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Relationship between poor self-esteem and adolescent substance use

Moses Abayomi Ojo

M.A. Ojo1, O. Akintoyese2, P. Adenibuyan1, A.A. Adegbohun3, K. Abiri3. 1Substance Abuse Treatment and Research Unit, Federal Neuro-Psychiatric Hospital, Nigeria; 2Drug Abuse Treatment and Research Unit, Federal Neuro-Psychiatric Hospital, Nigeria; 3Substance Abuse and Treatment Unit, Federal Neuro-Psychiatric Hospital, Nigeria

Background: The existence of an association between low self-esteem and substance use has been reported in the literature. Such coexistence has been associated with poor treatment outcome, problems with the legal system, and high rate of relapse among adolescents with substance use disorders. The aim of this study is to determine the relationship between self-esteem and substance use among adolescents.

Methodology: The study was conducted at the Lagos City Secondary School, Yaba, Lagos. Informed consent was obtained from the parents of the participating students. The World Health Organization Students’ Drug Use Survey questionnaire and the Self-Description Questionnaire (SDQII) were administered to the adolescents.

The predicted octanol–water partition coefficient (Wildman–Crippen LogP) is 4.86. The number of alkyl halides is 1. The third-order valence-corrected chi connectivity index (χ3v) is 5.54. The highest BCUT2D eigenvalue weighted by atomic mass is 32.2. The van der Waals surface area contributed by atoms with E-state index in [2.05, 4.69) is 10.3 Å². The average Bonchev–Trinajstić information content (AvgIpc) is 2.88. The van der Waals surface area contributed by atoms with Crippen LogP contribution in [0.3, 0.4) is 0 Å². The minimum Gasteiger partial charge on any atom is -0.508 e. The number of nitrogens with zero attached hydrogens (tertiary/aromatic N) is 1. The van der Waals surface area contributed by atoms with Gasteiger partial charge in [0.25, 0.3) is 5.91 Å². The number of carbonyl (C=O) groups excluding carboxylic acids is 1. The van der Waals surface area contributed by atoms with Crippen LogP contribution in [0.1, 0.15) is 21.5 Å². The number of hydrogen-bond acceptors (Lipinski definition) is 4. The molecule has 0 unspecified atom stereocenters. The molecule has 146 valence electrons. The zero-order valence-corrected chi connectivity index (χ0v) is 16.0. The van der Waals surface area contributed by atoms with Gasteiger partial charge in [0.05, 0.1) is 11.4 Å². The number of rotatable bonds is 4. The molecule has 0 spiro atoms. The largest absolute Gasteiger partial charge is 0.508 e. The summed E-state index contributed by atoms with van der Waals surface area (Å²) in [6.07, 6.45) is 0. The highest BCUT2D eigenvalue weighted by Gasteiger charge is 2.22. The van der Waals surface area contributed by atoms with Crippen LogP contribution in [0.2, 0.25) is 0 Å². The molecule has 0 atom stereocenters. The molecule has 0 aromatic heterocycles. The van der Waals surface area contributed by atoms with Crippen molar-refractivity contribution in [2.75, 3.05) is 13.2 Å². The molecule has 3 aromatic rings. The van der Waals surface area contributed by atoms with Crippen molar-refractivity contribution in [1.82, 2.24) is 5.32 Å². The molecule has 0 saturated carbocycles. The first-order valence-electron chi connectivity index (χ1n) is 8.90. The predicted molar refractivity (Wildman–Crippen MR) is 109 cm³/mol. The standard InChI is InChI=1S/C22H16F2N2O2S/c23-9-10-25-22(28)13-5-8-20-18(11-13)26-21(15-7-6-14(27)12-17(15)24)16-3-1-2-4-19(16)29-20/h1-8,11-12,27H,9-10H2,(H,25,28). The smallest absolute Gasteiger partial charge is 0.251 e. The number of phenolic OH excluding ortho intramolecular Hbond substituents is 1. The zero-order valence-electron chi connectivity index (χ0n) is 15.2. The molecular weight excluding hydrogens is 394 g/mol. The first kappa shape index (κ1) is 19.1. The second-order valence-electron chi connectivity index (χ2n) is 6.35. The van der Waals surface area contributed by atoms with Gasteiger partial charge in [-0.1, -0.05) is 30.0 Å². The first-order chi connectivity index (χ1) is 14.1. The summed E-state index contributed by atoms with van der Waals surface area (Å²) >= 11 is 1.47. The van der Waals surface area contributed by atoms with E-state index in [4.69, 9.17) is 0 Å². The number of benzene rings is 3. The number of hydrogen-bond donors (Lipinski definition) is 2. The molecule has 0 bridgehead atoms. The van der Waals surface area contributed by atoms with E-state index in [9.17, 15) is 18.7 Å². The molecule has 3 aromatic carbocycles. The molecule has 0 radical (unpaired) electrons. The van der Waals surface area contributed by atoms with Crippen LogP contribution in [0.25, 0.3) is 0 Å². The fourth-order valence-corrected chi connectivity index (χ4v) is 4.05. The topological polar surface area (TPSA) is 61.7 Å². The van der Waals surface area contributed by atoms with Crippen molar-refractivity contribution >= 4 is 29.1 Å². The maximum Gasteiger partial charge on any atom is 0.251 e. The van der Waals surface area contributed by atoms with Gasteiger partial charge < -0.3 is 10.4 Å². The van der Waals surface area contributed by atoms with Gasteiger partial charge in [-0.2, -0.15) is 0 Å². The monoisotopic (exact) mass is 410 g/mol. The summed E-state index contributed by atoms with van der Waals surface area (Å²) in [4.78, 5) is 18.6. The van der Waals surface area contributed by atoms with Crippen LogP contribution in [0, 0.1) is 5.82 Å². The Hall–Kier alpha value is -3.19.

Results: Lifetime substance use was reported among 23.8% of the adolescents, while low self-esteem was reported among 19%. Factors associated with low self-esteem include low family income, marital disharmony in family, child physical abuse, bullying in school, and poor school performance. Having low self-esteem was associated with both past-year (odds ratio [OR]=1.5, 95% CI=3.12–6.21; p=0.01) and current use of substances (OR=2.2, 95% CI=1.61–4.32; p=0.01).

Conclusion: Low self-esteem may be a crucial factor in substance use among adolescents. Psychological prevention and treatment programs should focus on improvement in self-esteem, especially among adolescents.

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Sub-Saharan Africa
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